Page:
Today is the third Sunday of Advent. Many of us will light the shepherds candle and sing Joy to the World. We’ll read Luke 2:8-20 and talk about how joy was for all people, even lowly shepherds. That first Christmas night was celebrated by a carpenter, an unwed mother, and a few dirty, smelly shepherds from a nearby field. There is certainly a message of hope in the clear demonstration that Christ had come for all…
But why not shepherds? Did the angels just appear to the nearest group of people they could find, and it happened to be shepherds keeping watch in a field? Things in the Bible don’t usually “just happen.” That doesn’t seem to be God’s way. Were shepherds the lowest and most humble of Jewish laborers, sort of like the fishermen Jesus would later call as Apostles? He told Peter and his companions he would make them fishers of men. They were from a certain class of society but there was also symbolism employed in their calling. Consider the shepherds again.
Jesus would later preach in his ministry that he was the Good Shepherd (John 10:1-18) one that loved the sheep and was willing to lay down his life for them. All we like sheep have gone astray (Isaiah 53:6) and a shepherd is what we need. Church pastors are sometimes analogous to shepherds tending a flock. And when the time came Jesus was also the Lamb of God, an all-sufficient sacrifice slain to take away the sins of the world. The Last Supper was a Passover meal and there is clearly a correlation between the spotless lamb sacrificed in Egypt, with its blood displayed on the doorpost, and Jesus’ blood shed on the cross of Calvary. Jesus was both sheep and shepherd (and so much more).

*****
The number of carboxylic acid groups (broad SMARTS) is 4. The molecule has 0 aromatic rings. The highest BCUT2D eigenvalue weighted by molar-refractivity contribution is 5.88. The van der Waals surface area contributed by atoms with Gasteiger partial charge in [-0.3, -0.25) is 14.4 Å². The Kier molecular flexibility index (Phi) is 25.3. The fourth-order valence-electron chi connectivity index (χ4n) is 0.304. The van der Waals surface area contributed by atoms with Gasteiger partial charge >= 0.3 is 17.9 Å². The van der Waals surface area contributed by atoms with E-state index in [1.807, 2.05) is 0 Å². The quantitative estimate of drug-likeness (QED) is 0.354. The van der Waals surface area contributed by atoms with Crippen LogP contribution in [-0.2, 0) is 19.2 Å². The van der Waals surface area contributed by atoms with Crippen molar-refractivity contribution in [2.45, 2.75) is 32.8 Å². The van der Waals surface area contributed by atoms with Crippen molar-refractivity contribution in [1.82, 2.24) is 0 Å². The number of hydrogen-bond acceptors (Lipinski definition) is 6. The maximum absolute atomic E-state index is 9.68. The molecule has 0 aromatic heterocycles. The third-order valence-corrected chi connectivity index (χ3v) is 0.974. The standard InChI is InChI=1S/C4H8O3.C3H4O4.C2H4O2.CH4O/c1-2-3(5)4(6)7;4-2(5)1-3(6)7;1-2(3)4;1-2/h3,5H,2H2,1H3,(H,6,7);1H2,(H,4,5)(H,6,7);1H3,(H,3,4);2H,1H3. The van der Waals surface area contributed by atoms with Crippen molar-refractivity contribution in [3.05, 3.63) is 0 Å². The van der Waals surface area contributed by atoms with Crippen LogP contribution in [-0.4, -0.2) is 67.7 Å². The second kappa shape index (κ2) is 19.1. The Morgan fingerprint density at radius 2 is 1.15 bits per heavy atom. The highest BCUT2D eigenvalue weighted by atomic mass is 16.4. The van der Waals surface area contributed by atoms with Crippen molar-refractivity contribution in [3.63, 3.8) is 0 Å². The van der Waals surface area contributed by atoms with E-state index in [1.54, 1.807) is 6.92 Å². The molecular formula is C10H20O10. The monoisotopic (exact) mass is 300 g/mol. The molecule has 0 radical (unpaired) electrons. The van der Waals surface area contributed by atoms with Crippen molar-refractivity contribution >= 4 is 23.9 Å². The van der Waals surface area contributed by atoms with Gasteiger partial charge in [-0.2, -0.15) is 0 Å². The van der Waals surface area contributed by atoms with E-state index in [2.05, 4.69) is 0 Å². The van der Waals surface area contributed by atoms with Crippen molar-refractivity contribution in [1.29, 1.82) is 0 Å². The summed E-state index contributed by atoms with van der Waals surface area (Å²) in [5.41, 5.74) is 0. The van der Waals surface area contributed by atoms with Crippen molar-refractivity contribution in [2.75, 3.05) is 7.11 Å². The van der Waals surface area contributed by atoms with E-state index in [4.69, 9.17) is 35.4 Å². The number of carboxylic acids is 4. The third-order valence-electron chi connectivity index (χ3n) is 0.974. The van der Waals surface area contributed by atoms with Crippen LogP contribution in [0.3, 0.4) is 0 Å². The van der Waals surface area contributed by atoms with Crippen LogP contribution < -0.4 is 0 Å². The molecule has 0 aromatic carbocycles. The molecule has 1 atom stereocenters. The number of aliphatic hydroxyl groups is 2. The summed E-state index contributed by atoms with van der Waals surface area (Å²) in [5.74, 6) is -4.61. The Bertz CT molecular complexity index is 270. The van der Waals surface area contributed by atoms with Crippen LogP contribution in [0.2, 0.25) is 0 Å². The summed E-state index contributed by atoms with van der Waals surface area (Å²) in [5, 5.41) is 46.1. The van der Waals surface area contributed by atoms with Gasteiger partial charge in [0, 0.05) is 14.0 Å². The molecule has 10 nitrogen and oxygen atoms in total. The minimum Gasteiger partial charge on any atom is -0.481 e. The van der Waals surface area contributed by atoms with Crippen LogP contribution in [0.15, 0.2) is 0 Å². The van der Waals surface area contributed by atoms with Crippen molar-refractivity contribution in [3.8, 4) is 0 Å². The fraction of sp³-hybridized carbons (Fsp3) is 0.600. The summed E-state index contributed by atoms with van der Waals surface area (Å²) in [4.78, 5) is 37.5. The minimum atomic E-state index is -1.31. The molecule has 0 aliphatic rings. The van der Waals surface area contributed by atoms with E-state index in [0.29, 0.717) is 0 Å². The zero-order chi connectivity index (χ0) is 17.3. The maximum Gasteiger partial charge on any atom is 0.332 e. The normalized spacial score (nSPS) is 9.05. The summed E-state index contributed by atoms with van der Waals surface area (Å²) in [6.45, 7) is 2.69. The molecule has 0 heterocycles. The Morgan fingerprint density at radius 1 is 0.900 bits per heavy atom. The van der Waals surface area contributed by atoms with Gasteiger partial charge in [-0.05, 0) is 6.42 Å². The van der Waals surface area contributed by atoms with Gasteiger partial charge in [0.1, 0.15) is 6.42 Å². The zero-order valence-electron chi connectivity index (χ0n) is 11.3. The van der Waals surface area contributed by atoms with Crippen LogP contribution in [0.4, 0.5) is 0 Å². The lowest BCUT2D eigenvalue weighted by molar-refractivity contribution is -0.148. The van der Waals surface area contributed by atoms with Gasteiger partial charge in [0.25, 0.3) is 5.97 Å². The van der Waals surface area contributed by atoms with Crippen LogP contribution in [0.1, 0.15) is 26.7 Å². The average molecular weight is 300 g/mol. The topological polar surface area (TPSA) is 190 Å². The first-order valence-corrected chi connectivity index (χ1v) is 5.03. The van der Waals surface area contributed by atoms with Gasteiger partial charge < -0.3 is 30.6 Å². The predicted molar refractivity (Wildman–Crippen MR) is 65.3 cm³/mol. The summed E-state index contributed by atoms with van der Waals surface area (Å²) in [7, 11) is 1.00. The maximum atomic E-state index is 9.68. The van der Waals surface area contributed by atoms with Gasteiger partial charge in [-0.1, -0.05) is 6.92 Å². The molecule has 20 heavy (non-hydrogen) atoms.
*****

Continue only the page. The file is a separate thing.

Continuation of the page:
Shepherds came and found the baby just as the angels had said. They made known what they had heard from the angels and returned to their field glorifying and praising God. They were in effect the first bi-vocational preachers! There are lessons in this story about responding when called, humble service, and about how Christ is for the poor and unlearned and not just the rich, scholarly or politically powerful. But don’t overlook the fact that the angels proclaimed his birth to shepherds in particular.
So did there just happen to be shepherds nearby so that the angels could just happen to appear to them, heralding the greatest news that had ever been heard in the world by anyone? I really don’t think so.